The Chicago Bears are 6-7 SU/4-8-1 ATS on Thursday Night Football since the program began in 2006, including a 1-4 SU/ATS mark against their divisional nemeses, the Green Bay Packers..
Go to your favorite sports dictionary and look up “team culture” to see a picture of the Chicago Bears. What does NFLbets mean by that? Simply that, since the days when the quarterback had an option on essentially every play, the Bears have always been all about defense. All hope for the not-necessarily bright future of Mitch Trubisky aside, the Windy City’s NFL team hasn’t had a true franchise quarterback since the 1950s, a far greater drought than any other team.
From 1960 through 2017, the Bears have had a top-five defense in terms of points allowed 16 times, but have been a top-five scoring offense in just six seasons – and only three since George Halas was coaching the team. Despite the eternal weakness on one side of the ball, however, the Bears may claim an NFL second-best nine titles (Although one supposes that many Bears fans under the age of, likesay, 40 would appreciate another Super Bowl win any year now…), the most wins of any NFL team all-time (they’re 12 wins up on the rival Green Bay Packers and +62 on the New York Giants) and the most Professional Football Hall of Fame members of any team.
The team was originally founded as an independent club in Decatur named the Staleys, but joined with the American Professional Football Association (APFA) in time for the soon-to-be NFL’s first season. A loss to the Chicago Cardinals and a final-game tie with the undefeated Akron Pros earned the 10-1-2 Staleys a second-place finish. No matter, coach/owner Halas had his relocated Chicago Staleys going 9-1- in ’21 to take the last APFA title; with a fine sense of foreshadowing, this team was the league’s stingiest in points allowed, but just seventh-best in points scored.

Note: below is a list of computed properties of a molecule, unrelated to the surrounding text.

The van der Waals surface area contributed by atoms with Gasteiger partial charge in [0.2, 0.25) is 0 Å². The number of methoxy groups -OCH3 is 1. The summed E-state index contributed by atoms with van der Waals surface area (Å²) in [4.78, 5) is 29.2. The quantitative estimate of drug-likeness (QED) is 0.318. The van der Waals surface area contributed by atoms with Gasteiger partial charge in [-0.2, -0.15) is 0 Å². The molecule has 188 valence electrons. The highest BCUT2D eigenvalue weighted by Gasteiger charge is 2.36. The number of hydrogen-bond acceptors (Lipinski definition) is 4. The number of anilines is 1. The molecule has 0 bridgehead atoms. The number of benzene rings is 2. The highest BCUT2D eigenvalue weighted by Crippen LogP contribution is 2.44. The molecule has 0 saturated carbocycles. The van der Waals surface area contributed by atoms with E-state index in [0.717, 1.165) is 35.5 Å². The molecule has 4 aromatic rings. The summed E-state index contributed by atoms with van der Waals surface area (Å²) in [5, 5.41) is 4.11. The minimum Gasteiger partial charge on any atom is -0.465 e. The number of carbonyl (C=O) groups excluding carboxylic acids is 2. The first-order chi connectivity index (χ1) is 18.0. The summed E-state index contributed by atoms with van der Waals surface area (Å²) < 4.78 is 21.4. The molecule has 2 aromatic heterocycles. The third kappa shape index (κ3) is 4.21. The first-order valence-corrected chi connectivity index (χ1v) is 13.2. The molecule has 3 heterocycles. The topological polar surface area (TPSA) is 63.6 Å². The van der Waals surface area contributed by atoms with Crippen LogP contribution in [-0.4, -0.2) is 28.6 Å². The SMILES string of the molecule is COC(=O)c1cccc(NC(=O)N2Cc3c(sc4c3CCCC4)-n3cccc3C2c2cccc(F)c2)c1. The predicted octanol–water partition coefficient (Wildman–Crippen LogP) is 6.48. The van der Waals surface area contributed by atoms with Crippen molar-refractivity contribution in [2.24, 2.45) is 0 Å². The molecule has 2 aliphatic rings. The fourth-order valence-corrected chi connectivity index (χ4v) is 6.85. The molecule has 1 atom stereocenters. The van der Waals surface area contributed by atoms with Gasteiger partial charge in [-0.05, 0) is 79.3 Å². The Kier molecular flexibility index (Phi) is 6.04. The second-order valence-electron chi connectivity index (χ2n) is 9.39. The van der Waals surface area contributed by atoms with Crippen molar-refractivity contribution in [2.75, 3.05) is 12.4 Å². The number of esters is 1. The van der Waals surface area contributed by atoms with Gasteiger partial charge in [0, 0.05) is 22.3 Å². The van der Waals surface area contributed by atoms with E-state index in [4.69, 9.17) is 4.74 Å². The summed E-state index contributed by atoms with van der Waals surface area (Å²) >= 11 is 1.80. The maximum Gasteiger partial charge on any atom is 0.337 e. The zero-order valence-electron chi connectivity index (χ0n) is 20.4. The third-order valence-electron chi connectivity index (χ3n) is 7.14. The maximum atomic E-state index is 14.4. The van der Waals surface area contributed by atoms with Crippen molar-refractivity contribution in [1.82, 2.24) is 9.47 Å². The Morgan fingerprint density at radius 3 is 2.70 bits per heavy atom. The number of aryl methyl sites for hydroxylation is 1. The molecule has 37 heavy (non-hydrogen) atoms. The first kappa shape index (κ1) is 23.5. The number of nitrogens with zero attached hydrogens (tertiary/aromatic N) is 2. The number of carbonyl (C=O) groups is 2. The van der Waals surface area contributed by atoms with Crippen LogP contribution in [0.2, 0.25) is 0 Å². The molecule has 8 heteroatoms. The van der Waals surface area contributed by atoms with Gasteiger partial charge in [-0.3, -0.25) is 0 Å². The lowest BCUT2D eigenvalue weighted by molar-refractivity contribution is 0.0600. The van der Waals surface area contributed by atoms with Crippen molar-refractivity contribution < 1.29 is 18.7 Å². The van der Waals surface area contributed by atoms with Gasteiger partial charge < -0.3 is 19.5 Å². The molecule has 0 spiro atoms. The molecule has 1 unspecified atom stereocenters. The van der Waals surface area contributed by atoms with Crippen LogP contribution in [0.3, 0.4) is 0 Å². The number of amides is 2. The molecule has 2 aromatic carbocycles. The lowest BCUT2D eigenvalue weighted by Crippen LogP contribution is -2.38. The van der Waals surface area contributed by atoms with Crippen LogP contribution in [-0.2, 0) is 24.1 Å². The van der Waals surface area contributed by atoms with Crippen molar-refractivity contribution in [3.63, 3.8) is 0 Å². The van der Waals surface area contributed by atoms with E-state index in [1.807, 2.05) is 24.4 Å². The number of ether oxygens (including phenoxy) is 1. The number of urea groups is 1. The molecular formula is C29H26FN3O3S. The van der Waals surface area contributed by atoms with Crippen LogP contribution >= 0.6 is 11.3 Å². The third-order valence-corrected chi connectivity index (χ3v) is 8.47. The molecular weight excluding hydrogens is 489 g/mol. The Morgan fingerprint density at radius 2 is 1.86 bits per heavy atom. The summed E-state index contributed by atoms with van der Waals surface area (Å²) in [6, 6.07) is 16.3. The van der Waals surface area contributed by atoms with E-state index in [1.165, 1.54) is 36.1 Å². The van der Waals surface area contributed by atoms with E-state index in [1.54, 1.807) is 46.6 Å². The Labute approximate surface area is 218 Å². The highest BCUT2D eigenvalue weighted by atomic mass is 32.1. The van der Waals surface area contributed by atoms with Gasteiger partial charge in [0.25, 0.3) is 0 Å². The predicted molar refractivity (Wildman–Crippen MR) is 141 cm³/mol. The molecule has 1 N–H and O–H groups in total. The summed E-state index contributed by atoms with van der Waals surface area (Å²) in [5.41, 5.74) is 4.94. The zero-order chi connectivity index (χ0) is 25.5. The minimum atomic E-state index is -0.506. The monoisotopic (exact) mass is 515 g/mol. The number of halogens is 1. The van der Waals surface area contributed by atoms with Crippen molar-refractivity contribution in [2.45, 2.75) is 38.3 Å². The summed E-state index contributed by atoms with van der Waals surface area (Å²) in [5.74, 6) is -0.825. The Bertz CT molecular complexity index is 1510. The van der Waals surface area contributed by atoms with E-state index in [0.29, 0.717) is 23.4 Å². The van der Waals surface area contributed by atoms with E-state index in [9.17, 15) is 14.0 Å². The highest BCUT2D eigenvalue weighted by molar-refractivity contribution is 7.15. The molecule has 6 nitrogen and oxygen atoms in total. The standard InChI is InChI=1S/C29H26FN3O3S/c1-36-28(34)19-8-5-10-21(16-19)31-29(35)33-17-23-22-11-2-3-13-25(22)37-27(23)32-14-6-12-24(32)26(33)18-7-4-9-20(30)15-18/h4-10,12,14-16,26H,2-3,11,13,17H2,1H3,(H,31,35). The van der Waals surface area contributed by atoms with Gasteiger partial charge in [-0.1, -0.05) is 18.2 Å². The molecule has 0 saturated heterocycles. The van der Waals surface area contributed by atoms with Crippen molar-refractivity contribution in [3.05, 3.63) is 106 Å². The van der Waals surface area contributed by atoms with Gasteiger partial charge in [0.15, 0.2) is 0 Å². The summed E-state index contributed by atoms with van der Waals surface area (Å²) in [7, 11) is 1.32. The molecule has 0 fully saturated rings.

Over the next five seasons, the again-renamed Chicago Bears were perpetual contenders and ran up four more second-place finishes, but championship status would elude the team until 1932, the year 24-year-old fullback Bronko Nagurski was given leave to run the ball. Halas, Bronko and the Bears took the ’33 title as well, but unfortunately wasted brilliant ’34 campaigns by Nagurski and Beattie Feathers with a 30-10 pummeling by the Giants in the final game.
The 1940s were the decade of Sid Luckman. From 1940 to ’48, this Hall of Fame quarterback got the Bears into five championship games and won four – twice getting to the championship despite Halas not coaching a Chicago Bears team for the first time ever. Halas returned for ’46, but the Bears wouldn’t see the championship game again until ’56, the team’s first season after Halas’s second retirement. Halas returned to the sidelines one more time in ’58, taking the Bears’ eighth title in ’63 thanks to (you guessed it) a dominant defense that included five Pro Bowlers and snagged 36 interceptions in 14 games.
The post-Halas, post-NFL/AFL merger days weren’t very fruitful for the Bears. In the next 20 seasons, the Bears would make the playoffs just twice – both times in the late 70s in the early years of Walter Payton’s career. However, Mike Ditka’s hiring as head coach with nice low expectations helped write the most memorable chapter in modern Bears history. And though Ditka’s Bears made seven playoff runs in eight years, the majority of the aforementioned metaphorical chapter would be devoted to that single magical season of 1985.
For one year, this team led by three Hall of Famers (Payton, Mike Singletary, Richard Dent) helped lead a cast of characters (Jim McMahon, Willie Gault, Dan Hampton, Wilber Marshall, Ron Rivera and of course William “The Refrigerator” Perry among them) to the NFL’s first-ever 15-1 run. For those who watched it, the shock of the Miami Dolphins’ MNF upset of Dah Bearssss was matched only by the disappointment that a rematch in Super Bowl XX would not be forthcoming. The Bears capped their near-perfect season near-perfectly with a 46-10 trashing of the helpless New England Patriots.
Since those glorious days of the 1980s, well … let’s just say the “Super Bowl Shuffle” hasn’t been discussed too often in a contemporary context in Chicago. For the 2000s, Dick Jauron was able to partially assemble another monstrous defense around draftee Brian Urlacher; from 2001 through ‘’10, the Urlacher- (and later Julius Peppers-) led Bears made the playoffs four times, including the Super Bowl XLI loss.
As for the Trubisky Era the Bears are about to enter into and/or end prematurely, let’s put it this way: You ever hear of Sid Luckman…?